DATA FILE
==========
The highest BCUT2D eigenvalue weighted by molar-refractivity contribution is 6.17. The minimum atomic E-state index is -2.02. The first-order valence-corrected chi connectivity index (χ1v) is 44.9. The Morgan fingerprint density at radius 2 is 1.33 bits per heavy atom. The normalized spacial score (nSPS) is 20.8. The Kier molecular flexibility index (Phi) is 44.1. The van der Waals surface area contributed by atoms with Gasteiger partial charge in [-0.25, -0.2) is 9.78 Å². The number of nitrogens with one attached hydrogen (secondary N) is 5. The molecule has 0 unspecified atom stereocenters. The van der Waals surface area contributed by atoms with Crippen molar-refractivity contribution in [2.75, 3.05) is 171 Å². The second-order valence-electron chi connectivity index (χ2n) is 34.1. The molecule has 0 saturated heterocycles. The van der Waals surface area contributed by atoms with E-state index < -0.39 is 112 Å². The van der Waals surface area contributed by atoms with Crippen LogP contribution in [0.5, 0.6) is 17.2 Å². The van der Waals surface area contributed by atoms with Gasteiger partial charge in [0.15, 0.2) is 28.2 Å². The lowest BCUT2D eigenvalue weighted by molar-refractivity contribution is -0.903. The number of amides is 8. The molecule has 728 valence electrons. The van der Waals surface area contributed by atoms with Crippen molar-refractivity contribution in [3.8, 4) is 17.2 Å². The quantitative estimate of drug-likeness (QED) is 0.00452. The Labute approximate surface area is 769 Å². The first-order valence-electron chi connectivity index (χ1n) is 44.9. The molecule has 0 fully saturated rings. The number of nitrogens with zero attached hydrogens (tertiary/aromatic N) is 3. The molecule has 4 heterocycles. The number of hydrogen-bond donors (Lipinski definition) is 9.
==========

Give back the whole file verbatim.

The highest BCUT2D eigenvalue weighted by molar-refractivity contribution is 6.17. The minimum atomic E-state index is -2.02. The first-order valence-corrected chi connectivity index (χ1v) is 44.9. The Morgan fingerprint density at radius 2 is 1.33 bits per heavy atom. The normalized spacial score (nSPS) is 20.8. The Kier molecular flexibility index (Phi) is 44.1. The van der Waals surface area contributed by atoms with Gasteiger partial charge in [-0.25, -0.2) is 9.78 Å². The number of nitrogens with one attached hydrogen (secondary N) is 5. The molecule has 0 unspecified atom stereocenters. The van der Waals surface area contributed by atoms with Crippen molar-refractivity contribution in [2.75, 3.05) is 171 Å². The second-order valence-electron chi connectivity index (χ2n) is 34.1. The molecule has 0 saturated heterocycles. The van der Waals surface area contributed by atoms with E-state index < -0.39 is 112 Å². The van der Waals surface area contributed by atoms with Crippen LogP contribution in [0.5, 0.6) is 17.2 Å². The van der Waals surface area contributed by atoms with Gasteiger partial charge in [0.15, 0.2) is 28.2 Å². The lowest BCUT2D eigenvalue weighted by molar-refractivity contribution is -0.903. The number of amides is 8. The molecule has 728 valence electrons. The van der Waals surface area contributed by atoms with Crippen molar-refractivity contribution in [3.8, 4) is 17.2 Å². The quantitative estimate of drug-likeness (QED) is 0.00452. The Labute approximate surface area is 769 Å². The first-order valence-electron chi connectivity index (χ1n) is 44.9. The molecule has 0 fully saturated rings. The number of nitrogens with zero attached hydrogens (tertiary/aromatic N) is 3. The molecule has 4 heterocycles. The number of hydrogen-bond donors (Lipinski definition) is 9.